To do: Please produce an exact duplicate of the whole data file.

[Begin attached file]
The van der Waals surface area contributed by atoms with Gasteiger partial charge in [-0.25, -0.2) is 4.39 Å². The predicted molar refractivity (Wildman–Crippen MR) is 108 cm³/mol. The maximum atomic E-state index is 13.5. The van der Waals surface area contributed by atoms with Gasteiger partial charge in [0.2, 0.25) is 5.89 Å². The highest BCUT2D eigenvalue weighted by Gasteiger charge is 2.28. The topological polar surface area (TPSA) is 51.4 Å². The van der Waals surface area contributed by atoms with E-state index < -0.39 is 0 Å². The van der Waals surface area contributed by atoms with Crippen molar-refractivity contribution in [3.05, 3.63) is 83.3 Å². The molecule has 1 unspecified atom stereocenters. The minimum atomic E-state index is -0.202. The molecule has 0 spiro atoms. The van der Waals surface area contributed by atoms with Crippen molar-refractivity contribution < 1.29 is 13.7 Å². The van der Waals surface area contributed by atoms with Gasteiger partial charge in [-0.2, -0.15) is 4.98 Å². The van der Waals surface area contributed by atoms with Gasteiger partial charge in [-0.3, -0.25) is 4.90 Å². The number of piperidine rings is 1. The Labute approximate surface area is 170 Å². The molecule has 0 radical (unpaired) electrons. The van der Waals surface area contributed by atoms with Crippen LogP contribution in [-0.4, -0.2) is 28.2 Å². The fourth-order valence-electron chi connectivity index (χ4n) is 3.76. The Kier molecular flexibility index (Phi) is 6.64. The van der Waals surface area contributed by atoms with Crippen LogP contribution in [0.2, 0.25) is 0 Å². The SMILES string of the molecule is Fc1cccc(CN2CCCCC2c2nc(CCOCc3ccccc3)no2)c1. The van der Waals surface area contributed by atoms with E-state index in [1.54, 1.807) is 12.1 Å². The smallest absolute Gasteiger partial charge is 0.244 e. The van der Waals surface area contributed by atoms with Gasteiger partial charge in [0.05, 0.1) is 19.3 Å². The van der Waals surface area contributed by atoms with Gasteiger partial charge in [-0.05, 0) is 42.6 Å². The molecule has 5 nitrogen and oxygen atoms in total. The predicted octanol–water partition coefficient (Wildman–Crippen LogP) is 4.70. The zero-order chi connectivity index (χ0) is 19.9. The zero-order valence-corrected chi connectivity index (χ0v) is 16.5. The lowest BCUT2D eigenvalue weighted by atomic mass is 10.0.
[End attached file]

The van der Waals surface area contributed by atoms with Gasteiger partial charge in [-0.25, -0.2) is 4.39 Å². The predicted molar refractivity (Wildman–Crippen MR) is 108 cm³/mol. The maximum atomic E-state index is 13.5. The van der Waals surface area contributed by atoms with Gasteiger partial charge in [0.2, 0.25) is 5.89 Å². The highest BCUT2D eigenvalue weighted by Gasteiger charge is 2.28. The topological polar surface area (TPSA) is 51.4 Å². The van der Waals surface area contributed by atoms with E-state index < -0.39 is 0 Å². The van der Waals surface area contributed by atoms with Crippen molar-refractivity contribution in [3.05, 3.63) is 83.3 Å². The molecule has 1 unspecified atom stereocenters. The minimum atomic E-state index is -0.202. The molecule has 0 spiro atoms. The van der Waals surface area contributed by atoms with Crippen molar-refractivity contribution < 1.29 is 13.7 Å². The van der Waals surface area contributed by atoms with Gasteiger partial charge in [-0.2, -0.15) is 4.98 Å². The van der Waals surface area contributed by atoms with Gasteiger partial charge in [-0.3, -0.25) is 4.90 Å². The number of piperidine rings is 1. The Labute approximate surface area is 170 Å². The molecule has 0 radical (unpaired) electrons. The van der Waals surface area contributed by atoms with Crippen LogP contribution in [-0.4, -0.2) is 28.2 Å². The fourth-order valence-electron chi connectivity index (χ4n) is 3.76. The Kier molecular flexibility index (Phi) is 6.64. The van der Waals surface area contributed by atoms with Crippen LogP contribution in [0.2, 0.25) is 0 Å². The SMILES string of the molecule is Fc1cccc(CN2CCCCC2c2nc(CCOCc3ccccc3)no2)c1. The van der Waals surface area contributed by atoms with E-state index in [1.54, 1.807) is 12.1 Å². The smallest absolute Gasteiger partial charge is 0.244 e. The van der Waals surface area contributed by atoms with Gasteiger partial charge in [0.05, 0.1) is 19.3 Å². The van der Waals surface area contributed by atoms with Gasteiger partial charge in [-0.05, 0) is 42.6 Å². The molecule has 5 nitrogen and oxygen atoms in total. The predicted octanol–water partition coefficient (Wildman–Crippen LogP) is 4.70. The zero-order chi connectivity index (χ0) is 19.9. The zero-order valence-corrected chi connectivity index (χ0v) is 16.5. The lowest BCUT2D eigenvalue weighted by atomic mass is 10.0.